Christina Greer Ph.D. | 11/27/2019, 11:17 a.m.
Happy Thanksgiving dear Amsterdam News readers. Each year we dedicate a special day to gather with friends and family, make traditional meals, and give thanks for the abundance in our lives. Each year it seems like more and more folks are spending their Thanksgiving with friends and creating a multi-cultural, multi-generational “Friendsgiving.” No matter how you celebrate or who you celebrate with, here is to hoping you have a relaxing holiday season.
For some, Thanksgiving season is a time to reflect on all of the sacrifices of our fellow Native Americans. For millions of Native Americans who represent hundreds of diverse tribes, Thanksgiving is not a celebration but a reminder of the ways the U.S. government sought to actively destroy their culture, their way of life, and their sheer existence. Therefore, included in the blessings of the food, many families are now actively choosing to reflect on the Native American struggles and the shared humanity of the rich cultures that came before us on this land.
As we sit down to eat on Thanksgiving, some of us will enjoy the fruits of our labor and creativity in the form of new dishes and recipes. Some of us will use the recipes of our parents and grandparents in order to (re)create traditional dishes that have been passed down across time, place, and changing family dynamics.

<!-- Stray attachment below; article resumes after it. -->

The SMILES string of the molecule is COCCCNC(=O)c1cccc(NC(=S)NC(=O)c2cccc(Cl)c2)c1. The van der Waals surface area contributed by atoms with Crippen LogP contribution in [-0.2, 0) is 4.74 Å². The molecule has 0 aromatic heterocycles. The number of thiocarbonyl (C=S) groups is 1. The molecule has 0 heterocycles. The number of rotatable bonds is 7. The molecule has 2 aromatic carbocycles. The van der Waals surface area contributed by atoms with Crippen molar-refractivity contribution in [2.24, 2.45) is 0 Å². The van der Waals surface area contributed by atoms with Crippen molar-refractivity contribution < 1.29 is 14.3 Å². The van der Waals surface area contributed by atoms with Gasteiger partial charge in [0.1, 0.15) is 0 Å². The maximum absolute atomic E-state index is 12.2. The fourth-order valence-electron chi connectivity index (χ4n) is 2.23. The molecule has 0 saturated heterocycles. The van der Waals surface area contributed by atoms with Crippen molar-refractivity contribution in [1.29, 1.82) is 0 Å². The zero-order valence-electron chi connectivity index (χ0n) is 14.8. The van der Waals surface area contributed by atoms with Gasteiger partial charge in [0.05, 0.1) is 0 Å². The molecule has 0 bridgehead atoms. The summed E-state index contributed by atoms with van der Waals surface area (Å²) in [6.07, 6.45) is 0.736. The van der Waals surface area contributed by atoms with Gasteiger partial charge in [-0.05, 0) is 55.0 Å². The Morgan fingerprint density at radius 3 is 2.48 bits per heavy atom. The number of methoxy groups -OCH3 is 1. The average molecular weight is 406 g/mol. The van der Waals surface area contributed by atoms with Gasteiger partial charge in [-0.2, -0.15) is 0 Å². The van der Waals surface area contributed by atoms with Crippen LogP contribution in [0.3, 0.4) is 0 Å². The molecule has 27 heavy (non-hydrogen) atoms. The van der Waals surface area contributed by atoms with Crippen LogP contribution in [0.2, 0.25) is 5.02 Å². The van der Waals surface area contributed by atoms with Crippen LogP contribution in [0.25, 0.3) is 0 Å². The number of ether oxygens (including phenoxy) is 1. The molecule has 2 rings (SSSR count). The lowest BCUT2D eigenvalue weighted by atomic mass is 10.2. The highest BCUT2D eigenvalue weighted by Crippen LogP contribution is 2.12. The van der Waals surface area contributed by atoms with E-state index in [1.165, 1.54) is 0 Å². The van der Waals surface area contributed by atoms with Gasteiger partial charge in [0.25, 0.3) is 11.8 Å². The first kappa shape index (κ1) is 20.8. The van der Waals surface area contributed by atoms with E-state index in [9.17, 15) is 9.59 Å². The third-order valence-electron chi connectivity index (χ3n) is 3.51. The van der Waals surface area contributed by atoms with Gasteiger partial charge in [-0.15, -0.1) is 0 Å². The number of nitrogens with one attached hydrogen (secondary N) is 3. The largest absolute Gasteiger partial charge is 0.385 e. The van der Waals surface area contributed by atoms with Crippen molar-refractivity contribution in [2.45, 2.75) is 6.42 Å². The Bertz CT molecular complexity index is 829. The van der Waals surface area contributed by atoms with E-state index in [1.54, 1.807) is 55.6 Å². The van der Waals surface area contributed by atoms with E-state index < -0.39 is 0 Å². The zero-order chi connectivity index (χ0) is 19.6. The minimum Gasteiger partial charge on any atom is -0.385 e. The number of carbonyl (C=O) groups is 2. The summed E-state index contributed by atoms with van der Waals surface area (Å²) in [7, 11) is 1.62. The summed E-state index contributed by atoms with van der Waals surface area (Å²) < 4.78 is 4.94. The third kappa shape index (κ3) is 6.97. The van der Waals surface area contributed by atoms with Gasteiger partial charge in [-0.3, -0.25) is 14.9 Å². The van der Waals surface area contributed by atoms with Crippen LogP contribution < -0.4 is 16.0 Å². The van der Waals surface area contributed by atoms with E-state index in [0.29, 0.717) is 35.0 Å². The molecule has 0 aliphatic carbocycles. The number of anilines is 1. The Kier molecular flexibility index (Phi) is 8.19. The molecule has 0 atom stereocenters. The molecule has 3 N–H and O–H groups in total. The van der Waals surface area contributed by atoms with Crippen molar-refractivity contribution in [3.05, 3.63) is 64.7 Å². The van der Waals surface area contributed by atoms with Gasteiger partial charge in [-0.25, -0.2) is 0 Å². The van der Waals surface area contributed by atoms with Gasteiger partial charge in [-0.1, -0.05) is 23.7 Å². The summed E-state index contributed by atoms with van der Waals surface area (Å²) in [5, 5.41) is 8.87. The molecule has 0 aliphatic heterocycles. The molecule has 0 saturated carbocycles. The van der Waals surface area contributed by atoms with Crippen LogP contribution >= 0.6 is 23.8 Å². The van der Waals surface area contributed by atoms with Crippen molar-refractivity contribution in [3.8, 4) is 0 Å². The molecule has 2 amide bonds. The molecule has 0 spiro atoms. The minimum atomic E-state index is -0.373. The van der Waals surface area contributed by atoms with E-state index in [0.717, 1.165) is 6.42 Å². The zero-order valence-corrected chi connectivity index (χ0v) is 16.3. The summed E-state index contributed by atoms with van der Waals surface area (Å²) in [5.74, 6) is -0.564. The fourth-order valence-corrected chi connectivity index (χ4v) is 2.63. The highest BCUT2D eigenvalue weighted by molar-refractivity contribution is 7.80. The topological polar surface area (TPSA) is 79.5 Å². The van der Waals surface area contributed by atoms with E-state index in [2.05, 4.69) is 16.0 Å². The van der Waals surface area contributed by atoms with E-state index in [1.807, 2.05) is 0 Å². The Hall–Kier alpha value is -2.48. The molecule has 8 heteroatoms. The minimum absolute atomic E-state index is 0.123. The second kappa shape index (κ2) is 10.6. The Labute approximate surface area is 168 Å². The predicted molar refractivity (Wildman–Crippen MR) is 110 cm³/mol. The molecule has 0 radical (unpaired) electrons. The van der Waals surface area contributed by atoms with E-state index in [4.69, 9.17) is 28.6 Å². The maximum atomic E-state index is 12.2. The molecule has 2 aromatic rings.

Each year I ask my students which dish they are most looking forward to eating on Thanksgiving. The myriad of responses always warms my heart. My students represent so many different cultures and the way they make the holiday their own is truly a testament to the diversity of America. I tell my students about my excitement for all of the meats my father smokes on the grill. Rain, snow, sleet, or shine, he will slow smoke the turkey, lamb roast, lamb lollipops, and salmon on the grill. My students then tell me about the various pies, potatoes, lasagna, or tandoori dishes they are looking forward to digesting with friends and family.
The memories of food and time with loved ones are a sheer delight for most. I also respect the fact that for many of my students (and people more broadly), time with family can be stressful, the abundance of food can be triggering, and the holiday season can bring on a certain level of depression for many. If the holiday season does not fill you with joy and excitement, it’s important to reach out to those who care for you and let them know how they can help you move through this season.
As 2019 comes to a close, it is imperative we take stock of all of the abundance that surrounds us, the incredible friends and family near and far, past and present, and our ability to make the most of the last few weeks of the year.
Christina Greer, Ph.D., is an associate professor at Fordham University, the author of “Black Ethnics: Race, Immigration, and the Pursuit of the American Dream,” the co-host of the podcast FAQ-NYC.